“If Trump were a student at our school, he would be expelled.”

During a recent alumni cocktail reception for the boarding school I had attended in high school, the headmistress was asked a difficult question regarding the current political climate. “How do you explain the current administration’s ethics to the student body?” one woman asked. The headmistress, a dignified and elegant woman from England, took a moment before answering. She finally replied, “It is a very difficult situation to address political topics in a school that prides itself on the values of fairness and democracy with respect to all differing opinions. So out of respect for our collective right to not always see things the same way about political issues, we boil it down to the governing principles of our own code of ethics of our school. The reality is, that if our current president were a student at our school and behaved the way he did with the name calling, the bullying, the lying and the bigotry, he would be expelled.”


In creating the defining boundaries of correct behavior for our teens, when they live in a world where a first class, grade A narcissistic bully has taken charge, we are in unchartered territory. As parents,we are left in a sociological vacuum for modelling not only, what is good leadership, but honestly, for what is just decent human behavior. The headmistresses explanation spoke volumes to me about the need to keep it simple with our young adults. In terms of trying to make ethical sense of all the nonsense, it does simply come down to right and wrong. Is it right to create prejudice and fear by lumping all Mexicans and Muslims into negative categories? No. Is it acceptable behavior for a man to boast about sexually assaulting women? Never. Is it reasonable to admire someone who brags constantly and puts down others to self aggrandize? Of course not.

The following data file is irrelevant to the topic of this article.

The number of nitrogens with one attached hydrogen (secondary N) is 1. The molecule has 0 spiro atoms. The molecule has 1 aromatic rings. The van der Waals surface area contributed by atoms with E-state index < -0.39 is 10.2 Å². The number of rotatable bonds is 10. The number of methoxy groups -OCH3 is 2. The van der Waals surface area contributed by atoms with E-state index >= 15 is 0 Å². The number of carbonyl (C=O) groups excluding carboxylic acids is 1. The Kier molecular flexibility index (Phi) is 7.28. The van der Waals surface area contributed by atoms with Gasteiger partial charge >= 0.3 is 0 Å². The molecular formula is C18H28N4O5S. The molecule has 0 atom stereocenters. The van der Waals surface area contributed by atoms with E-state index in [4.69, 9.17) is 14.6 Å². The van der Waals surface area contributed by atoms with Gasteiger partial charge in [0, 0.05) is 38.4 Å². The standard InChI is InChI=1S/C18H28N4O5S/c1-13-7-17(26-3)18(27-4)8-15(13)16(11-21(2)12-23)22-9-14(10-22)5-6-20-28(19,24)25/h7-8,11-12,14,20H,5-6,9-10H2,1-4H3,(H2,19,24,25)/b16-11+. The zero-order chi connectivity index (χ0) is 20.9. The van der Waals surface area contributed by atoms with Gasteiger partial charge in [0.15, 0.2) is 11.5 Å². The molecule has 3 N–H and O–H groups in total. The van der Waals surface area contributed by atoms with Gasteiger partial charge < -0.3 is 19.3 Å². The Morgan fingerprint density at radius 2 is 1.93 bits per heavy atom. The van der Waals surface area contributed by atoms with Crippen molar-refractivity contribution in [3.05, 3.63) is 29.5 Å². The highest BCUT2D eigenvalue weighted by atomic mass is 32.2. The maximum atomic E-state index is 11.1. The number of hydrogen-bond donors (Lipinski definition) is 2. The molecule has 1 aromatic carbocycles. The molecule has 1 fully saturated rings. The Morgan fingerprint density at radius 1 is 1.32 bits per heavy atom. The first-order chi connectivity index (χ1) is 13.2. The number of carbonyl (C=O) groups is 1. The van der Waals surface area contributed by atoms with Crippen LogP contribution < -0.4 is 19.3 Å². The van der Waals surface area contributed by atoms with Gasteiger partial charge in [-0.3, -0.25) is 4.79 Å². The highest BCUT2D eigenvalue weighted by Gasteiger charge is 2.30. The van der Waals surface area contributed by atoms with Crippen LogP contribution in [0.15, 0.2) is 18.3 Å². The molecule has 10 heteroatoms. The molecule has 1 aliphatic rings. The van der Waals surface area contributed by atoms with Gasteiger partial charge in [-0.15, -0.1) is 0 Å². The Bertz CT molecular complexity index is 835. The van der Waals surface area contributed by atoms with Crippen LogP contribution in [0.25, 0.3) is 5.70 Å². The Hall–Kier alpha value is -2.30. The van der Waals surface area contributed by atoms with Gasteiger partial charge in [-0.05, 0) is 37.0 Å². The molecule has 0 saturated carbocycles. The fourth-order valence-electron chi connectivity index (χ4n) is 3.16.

But we are in a very difficult position as parents and as educators of this next generation who is living under this definition of what now is a leader.


Our job is to keep it simple sometimes. Sure, we can get into more elaborate discussions with our teens about policy and history and political ideology behind what put him into power. But at the end of the day, character is character. And wrong is wrong. Sometimes the simple reminder of “do unto others as you would have done unto you,” is a sufficient measure of any political belief or agenda.  When the free press is being consistently discredited as fake news, we must be the truth bearers and teach our kids that seeking the truth is the ultimate goal of democracy. When our leaders do not model good behavior, we as parents must still hold the light of truth up for our young people and call out the falsehoods and injustice. We must help mold critical thinking, kindness and the principal of truth as paramount to our teens in times when these values seem hard to find.


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